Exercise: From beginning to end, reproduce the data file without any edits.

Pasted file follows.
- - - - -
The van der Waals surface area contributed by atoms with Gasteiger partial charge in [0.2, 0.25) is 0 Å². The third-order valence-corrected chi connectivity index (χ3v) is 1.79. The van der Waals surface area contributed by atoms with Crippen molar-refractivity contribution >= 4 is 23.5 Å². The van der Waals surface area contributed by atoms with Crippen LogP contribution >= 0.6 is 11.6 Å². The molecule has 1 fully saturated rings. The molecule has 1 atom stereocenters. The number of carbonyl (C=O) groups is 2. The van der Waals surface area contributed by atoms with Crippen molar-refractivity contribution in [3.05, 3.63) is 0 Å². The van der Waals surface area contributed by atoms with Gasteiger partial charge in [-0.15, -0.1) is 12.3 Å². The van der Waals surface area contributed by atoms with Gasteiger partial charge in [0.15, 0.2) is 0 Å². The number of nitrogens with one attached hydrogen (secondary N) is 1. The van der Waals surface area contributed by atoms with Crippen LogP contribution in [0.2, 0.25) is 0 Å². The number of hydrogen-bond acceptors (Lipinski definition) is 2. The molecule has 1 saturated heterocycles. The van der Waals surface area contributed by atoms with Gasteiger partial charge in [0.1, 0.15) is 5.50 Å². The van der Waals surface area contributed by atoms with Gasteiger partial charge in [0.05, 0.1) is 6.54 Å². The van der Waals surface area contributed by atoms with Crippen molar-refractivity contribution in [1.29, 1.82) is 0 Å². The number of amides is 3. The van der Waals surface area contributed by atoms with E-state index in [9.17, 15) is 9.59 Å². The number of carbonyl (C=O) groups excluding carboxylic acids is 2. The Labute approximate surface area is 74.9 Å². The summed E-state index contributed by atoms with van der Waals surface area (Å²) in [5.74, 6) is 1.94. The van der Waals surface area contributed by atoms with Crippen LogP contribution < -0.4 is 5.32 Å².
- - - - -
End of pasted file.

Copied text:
The van der Waals surface area contributed by atoms with Gasteiger partial charge in [0.2, 0.25) is 0 Å². The third-order valence-corrected chi connectivity index (χ3v) is 1.79. The van der Waals surface area contributed by atoms with Crippen molar-refractivity contribution >= 4 is 23.5 Å². The van der Waals surface area contributed by atoms with Crippen LogP contribution >= 0.6 is 11.6 Å². The molecule has 1 fully saturated rings. The molecule has 1 atom stereocenters. The number of carbonyl (C=O) groups is 2. The van der Waals surface area contributed by atoms with Crippen molar-refractivity contribution in [3.05, 3.63) is 0 Å². The van der Waals surface area contributed by atoms with Gasteiger partial charge in [-0.15, -0.1) is 12.3 Å². The van der Waals surface area contributed by atoms with Gasteiger partial charge in [0.15, 0.2) is 0 Å². The number of nitrogens with one attached hydrogen (secondary N) is 1. The van der Waals surface area contributed by atoms with Crippen LogP contribution in [0.2, 0.25) is 0 Å². The number of hydrogen-bond acceptors (Lipinski definition) is 2. The molecule has 1 saturated heterocycles. The van der Waals surface area contributed by atoms with Gasteiger partial charge in [0.1, 0.15) is 5.50 Å². The van der Waals surface area contributed by atoms with Gasteiger partial charge in [0.05, 0.1) is 6.54 Å². The van der Waals surface area contributed by atoms with Crippen molar-refractivity contribution in [1.29, 1.82) is 0 Å². The number of amides is 3. The van der Waals surface area contributed by atoms with E-state index in [9.17, 15) is 9.59 Å². The number of carbonyl (C=O) groups excluding carboxylic acids is 2. The Labute approximate surface area is 74.9 Å². The summed E-state index contributed by atoms with van der Waals surface area (Å²) in [5.74, 6) is 1.94. The van der Waals surface area contributed by atoms with Crippen LogP contribution < -0.4 is 5.32 Å².